Nebraska is the 37th state to join the Union
Located in the western central region of the country, Nebraska is a richly fertile, sparsely populated state with many rivers. Its name comes from “Nebrathka,” the Oto distinction for the Platte River. Like many other tribes living on the Great Plains, the Oto were driven to reservations within and outside Nebraska’s borders. Americans claimed Nebraska through the Louisiana Purchase, and it was explored during the Lewis & Clark Expedition. Mostly, Nebraska served as a thruway for travelers on the Oregon Trail, or fur trappers and gold miners travelling to the Pacific. It wasn’t until railroads were built that Americans realized Nebraska’s fertile fields and settled there to raise cattle and corn. The Kansas-Nebraska Act of 1854 opened it for settlement, but led to the difficult and bloody question of slavery that ushered in the Civil War. After the messy war, Nebraska was admitted to the Union in 1867. Today, Nebraska is a critical to American agriculture and is also a leader in the cattle industry. Its people, nicknamed the “Huskers,” live mostly around the Missouri and Platte Rivers.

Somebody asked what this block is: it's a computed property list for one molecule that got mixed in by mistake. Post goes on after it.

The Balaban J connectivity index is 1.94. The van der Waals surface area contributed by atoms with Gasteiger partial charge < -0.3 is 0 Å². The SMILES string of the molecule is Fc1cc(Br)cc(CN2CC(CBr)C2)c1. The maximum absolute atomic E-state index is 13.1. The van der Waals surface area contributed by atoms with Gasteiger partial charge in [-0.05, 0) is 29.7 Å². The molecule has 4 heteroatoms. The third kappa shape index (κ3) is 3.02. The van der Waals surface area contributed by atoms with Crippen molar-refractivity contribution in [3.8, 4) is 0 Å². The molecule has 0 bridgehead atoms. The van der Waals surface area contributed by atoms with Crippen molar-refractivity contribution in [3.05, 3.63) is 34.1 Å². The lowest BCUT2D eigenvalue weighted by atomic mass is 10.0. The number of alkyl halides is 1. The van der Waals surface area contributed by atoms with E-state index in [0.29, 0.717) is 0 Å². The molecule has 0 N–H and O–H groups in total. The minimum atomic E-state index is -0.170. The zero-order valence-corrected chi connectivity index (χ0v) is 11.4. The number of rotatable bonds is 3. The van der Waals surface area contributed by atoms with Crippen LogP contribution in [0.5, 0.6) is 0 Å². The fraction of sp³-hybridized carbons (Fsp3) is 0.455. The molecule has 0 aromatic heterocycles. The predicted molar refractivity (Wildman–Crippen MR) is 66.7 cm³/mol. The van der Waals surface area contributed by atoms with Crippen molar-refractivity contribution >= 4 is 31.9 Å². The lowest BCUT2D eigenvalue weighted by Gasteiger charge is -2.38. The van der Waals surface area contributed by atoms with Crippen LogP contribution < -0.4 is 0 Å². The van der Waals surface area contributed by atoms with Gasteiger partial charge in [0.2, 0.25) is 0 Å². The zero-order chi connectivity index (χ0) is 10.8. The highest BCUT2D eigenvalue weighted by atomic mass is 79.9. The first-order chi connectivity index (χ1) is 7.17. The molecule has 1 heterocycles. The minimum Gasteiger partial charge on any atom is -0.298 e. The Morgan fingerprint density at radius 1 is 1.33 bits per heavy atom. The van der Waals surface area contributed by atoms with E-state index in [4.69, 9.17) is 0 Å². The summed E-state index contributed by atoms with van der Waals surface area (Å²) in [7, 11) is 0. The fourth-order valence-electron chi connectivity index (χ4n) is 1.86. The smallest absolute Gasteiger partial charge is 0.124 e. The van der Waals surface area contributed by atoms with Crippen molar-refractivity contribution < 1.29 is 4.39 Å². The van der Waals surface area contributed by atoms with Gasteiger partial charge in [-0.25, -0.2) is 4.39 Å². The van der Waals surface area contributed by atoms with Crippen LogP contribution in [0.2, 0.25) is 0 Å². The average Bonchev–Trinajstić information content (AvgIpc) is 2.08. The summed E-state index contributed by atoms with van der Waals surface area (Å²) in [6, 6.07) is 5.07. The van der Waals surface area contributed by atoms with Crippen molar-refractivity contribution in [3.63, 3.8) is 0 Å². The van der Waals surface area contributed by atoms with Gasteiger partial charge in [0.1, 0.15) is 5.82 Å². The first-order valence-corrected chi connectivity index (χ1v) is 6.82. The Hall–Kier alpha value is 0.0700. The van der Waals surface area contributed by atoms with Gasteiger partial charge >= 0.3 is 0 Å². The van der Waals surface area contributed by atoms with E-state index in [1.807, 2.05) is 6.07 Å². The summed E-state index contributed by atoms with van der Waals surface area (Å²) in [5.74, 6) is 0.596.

Why is agriculture so important to Americans?